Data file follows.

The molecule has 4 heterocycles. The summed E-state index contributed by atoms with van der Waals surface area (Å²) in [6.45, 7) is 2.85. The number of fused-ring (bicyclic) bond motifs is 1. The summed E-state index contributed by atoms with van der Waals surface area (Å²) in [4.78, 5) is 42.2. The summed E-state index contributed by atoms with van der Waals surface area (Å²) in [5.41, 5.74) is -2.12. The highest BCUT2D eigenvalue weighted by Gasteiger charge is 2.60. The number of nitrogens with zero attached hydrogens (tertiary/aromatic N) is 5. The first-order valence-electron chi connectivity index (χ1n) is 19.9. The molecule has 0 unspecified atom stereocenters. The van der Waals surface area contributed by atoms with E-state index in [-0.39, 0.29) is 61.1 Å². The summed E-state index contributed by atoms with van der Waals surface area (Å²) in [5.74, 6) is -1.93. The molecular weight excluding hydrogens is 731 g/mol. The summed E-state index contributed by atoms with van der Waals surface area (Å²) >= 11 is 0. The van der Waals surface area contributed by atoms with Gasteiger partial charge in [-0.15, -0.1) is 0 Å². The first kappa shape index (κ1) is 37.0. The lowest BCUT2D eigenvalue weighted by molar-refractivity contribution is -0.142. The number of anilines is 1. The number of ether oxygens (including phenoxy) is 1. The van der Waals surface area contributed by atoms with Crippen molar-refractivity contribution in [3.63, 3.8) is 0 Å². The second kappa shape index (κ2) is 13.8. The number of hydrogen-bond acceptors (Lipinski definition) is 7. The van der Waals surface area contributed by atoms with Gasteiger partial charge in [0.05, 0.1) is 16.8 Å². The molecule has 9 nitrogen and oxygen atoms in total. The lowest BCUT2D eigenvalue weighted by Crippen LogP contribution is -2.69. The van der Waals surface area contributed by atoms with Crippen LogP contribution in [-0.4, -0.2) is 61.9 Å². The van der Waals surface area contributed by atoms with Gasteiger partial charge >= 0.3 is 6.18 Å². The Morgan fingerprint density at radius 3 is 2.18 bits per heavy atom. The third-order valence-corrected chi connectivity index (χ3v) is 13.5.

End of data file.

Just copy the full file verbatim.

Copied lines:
The molecule has 4 heterocycles. The summed E-state index contributed by atoms with van der Waals surface area (Å²) in [6.45, 7) is 2.85. The number of fused-ring (bicyclic) bond motifs is 1. The summed E-state index contributed by atoms with van der Waals surface area (Å²) in [4.78, 5) is 42.2. The summed E-state index contributed by atoms with van der Waals surface area (Å²) in [5.41, 5.74) is -2.12. The highest BCUT2D eigenvalue weighted by Gasteiger charge is 2.60. The number of nitrogens with zero attached hydrogens (tertiary/aromatic N) is 5. The first-order valence-electron chi connectivity index (χ1n) is 19.9. The molecule has 0 unspecified atom stereocenters. The van der Waals surface area contributed by atoms with E-state index in [-0.39, 0.29) is 61.1 Å². The summed E-state index contributed by atoms with van der Waals surface area (Å²) in [5.74, 6) is -1.93. The molecular weight excluding hydrogens is 731 g/mol. The summed E-state index contributed by atoms with van der Waals surface area (Å²) >= 11 is 0. The van der Waals surface area contributed by atoms with Gasteiger partial charge in [-0.15, -0.1) is 0 Å². The first kappa shape index (κ1) is 37.0. The lowest BCUT2D eigenvalue weighted by molar-refractivity contribution is -0.142. The number of anilines is 1. The number of ether oxygens (including phenoxy) is 1. The van der Waals surface area contributed by atoms with Crippen molar-refractivity contribution in [3.63, 3.8) is 0 Å². The second kappa shape index (κ2) is 13.8. The number of hydrogen-bond acceptors (Lipinski definition) is 7. The van der Waals surface area contributed by atoms with Gasteiger partial charge in [0.05, 0.1) is 16.8 Å². The molecule has 9 nitrogen and oxygen atoms in total. The lowest BCUT2D eigenvalue weighted by Crippen LogP contribution is -2.69. The van der Waals surface area contributed by atoms with Crippen LogP contribution in [-0.4, -0.2) is 61.9 Å². The van der Waals surface area contributed by atoms with Gasteiger partial charge >= 0.3 is 6.18 Å². The Morgan fingerprint density at radius 3 is 2.18 bits per heavy atom. The third-order valence-corrected chi connectivity index (χ3v) is 13.5.